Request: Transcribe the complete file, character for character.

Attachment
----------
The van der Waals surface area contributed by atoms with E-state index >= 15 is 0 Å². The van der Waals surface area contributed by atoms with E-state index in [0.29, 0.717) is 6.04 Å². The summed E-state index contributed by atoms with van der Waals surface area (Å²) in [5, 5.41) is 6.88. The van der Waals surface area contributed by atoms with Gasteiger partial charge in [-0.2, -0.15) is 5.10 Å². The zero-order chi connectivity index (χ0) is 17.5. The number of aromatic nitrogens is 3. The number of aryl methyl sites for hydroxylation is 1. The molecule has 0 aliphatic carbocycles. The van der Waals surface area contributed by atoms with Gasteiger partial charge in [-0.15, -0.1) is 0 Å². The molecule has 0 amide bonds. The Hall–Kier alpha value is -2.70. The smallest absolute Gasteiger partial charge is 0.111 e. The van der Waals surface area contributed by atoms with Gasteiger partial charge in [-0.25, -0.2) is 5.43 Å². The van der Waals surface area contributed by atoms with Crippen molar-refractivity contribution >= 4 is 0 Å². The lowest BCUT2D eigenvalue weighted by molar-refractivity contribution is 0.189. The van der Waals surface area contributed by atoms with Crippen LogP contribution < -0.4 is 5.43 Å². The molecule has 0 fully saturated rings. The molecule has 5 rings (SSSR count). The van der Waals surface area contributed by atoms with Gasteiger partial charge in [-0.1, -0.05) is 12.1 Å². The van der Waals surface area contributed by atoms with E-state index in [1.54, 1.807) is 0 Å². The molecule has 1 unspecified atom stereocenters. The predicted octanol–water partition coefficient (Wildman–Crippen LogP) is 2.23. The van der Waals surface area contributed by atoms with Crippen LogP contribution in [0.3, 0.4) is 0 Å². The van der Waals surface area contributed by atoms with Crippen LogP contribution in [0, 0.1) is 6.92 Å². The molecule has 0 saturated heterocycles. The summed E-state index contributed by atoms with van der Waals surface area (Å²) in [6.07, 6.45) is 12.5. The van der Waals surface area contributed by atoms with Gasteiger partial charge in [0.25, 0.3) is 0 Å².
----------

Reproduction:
The van der Waals surface area contributed by atoms with E-state index >= 15 is 0 Å². The van der Waals surface area contributed by atoms with E-state index in [0.29, 0.717) is 6.04 Å². The summed E-state index contributed by atoms with van der Waals surface area (Å²) in [5, 5.41) is 6.88. The van der Waals surface area contributed by atoms with Gasteiger partial charge in [-0.2, -0.15) is 5.10 Å². The zero-order chi connectivity index (χ0) is 17.5. The number of aromatic nitrogens is 3. The number of aryl methyl sites for hydroxylation is 1. The molecule has 0 aliphatic carbocycles. The van der Waals surface area contributed by atoms with Gasteiger partial charge in [-0.15, -0.1) is 0 Å². The molecule has 0 amide bonds. The Hall–Kier alpha value is -2.70. The smallest absolute Gasteiger partial charge is 0.111 e. The van der Waals surface area contributed by atoms with Gasteiger partial charge in [-0.25, -0.2) is 5.43 Å². The van der Waals surface area contributed by atoms with Crippen molar-refractivity contribution >= 4 is 0 Å². The lowest BCUT2D eigenvalue weighted by molar-refractivity contribution is 0.189. The van der Waals surface area contributed by atoms with Crippen LogP contribution < -0.4 is 5.43 Å². The molecule has 0 fully saturated rings. The molecule has 5 rings (SSSR count). The van der Waals surface area contributed by atoms with Gasteiger partial charge in [-0.1, -0.05) is 12.1 Å². The van der Waals surface area contributed by atoms with E-state index in [1.54, 1.807) is 0 Å². The molecule has 1 unspecified atom stereocenters. The predicted octanol–water partition coefficient (Wildman–Crippen LogP) is 2.23. The van der Waals surface area contributed by atoms with Crippen LogP contribution in [0.3, 0.4) is 0 Å². The van der Waals surface area contributed by atoms with Crippen LogP contribution in [0, 0.1) is 6.92 Å². The molecule has 0 saturated heterocycles. The summed E-state index contributed by atoms with van der Waals surface area (Å²) in [6.07, 6.45) is 12.5. The van der Waals surface area contributed by atoms with Gasteiger partial charge in [0.25, 0.3) is 0 Å².